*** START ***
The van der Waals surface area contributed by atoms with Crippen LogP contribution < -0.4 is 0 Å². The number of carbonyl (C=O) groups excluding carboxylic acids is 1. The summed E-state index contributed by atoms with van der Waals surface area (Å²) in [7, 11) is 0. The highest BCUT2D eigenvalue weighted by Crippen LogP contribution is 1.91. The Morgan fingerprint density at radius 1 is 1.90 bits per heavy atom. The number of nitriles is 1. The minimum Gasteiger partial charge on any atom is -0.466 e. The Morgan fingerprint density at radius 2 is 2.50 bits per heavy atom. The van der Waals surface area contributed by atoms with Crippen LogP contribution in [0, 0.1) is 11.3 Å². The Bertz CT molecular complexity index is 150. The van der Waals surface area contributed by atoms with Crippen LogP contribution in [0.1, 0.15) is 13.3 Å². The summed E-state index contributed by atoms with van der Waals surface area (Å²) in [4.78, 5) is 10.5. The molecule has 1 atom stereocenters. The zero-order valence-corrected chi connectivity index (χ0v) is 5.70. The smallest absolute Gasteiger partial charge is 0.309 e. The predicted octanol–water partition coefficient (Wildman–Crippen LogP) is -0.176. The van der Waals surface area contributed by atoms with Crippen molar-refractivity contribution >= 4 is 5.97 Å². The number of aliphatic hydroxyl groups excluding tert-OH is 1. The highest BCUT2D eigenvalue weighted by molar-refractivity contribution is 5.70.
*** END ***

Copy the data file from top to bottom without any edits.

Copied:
The van der Waals surface area contributed by atoms with Crippen LogP contribution < -0.4 is 0 Å². The number of carbonyl (C=O) groups excluding carboxylic acids is 1. The summed E-state index contributed by atoms with van der Waals surface area (Å²) in [7, 11) is 0. The highest BCUT2D eigenvalue weighted by Crippen LogP contribution is 1.91. The Morgan fingerprint density at radius 1 is 1.90 bits per heavy atom. The number of nitriles is 1. The minimum Gasteiger partial charge on any atom is -0.466 e. The Morgan fingerprint density at radius 2 is 2.50 bits per heavy atom. The van der Waals surface area contributed by atoms with Crippen LogP contribution in [0, 0.1) is 11.3 Å². The Bertz CT molecular complexity index is 150. The van der Waals surface area contributed by atoms with Crippen LogP contribution in [0.1, 0.15) is 13.3 Å². The summed E-state index contributed by atoms with van der Waals surface area (Å²) in [4.78, 5) is 10.5. The molecule has 1 atom stereocenters. The zero-order valence-corrected chi connectivity index (χ0v) is 5.70. The smallest absolute Gasteiger partial charge is 0.309 e. The predicted octanol–water partition coefficient (Wildman–Crippen LogP) is -0.176. The van der Waals surface area contributed by atoms with Crippen molar-refractivity contribution >= 4 is 5.97 Å². The number of aliphatic hydroxyl groups excluding tert-OH is 1. The highest BCUT2D eigenvalue weighted by molar-refractivity contribution is 5.70.